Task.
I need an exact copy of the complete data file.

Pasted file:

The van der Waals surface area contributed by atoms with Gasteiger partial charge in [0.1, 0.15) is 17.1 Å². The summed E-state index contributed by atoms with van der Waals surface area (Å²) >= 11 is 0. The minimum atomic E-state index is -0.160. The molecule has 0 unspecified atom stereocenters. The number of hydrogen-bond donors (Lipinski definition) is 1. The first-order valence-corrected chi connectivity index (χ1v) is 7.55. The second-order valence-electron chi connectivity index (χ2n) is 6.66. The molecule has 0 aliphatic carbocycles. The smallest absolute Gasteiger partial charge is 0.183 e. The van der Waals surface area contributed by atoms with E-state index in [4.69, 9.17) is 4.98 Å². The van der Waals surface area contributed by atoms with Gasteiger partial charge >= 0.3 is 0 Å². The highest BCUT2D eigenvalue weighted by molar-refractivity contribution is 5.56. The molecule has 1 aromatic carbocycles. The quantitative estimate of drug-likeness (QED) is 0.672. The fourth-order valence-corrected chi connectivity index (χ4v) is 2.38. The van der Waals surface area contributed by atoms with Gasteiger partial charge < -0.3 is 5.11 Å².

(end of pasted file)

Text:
The van der Waals surface area contributed by atoms with Gasteiger partial charge in [0.1, 0.15) is 17.1 Å². The summed E-state index contributed by atoms with van der Waals surface area (Å²) >= 11 is 0. The minimum atomic E-state index is -0.160. The molecule has 0 unspecified atom stereocenters. The number of hydrogen-bond donors (Lipinski definition) is 1. The first-order valence-corrected chi connectivity index (χ1v) is 7.55. The second-order valence-electron chi connectivity index (χ2n) is 6.66. The molecule has 0 aliphatic carbocycles. The smallest absolute Gasteiger partial charge is 0.183 e. The van der Waals surface area contributed by atoms with E-state index in [4.69, 9.17) is 4.98 Å². The van der Waals surface area contributed by atoms with Gasteiger partial charge >= 0.3 is 0 Å². The highest BCUT2D eigenvalue weighted by molar-refractivity contribution is 5.56. The molecule has 1 aromatic carbocycles. The quantitative estimate of drug-likeness (QED) is 0.672. The fourth-order valence-corrected chi connectivity index (χ4v) is 2.38. The van der Waals surface area contributed by atoms with Gasteiger partial charge < -0.3 is 5.11 Å².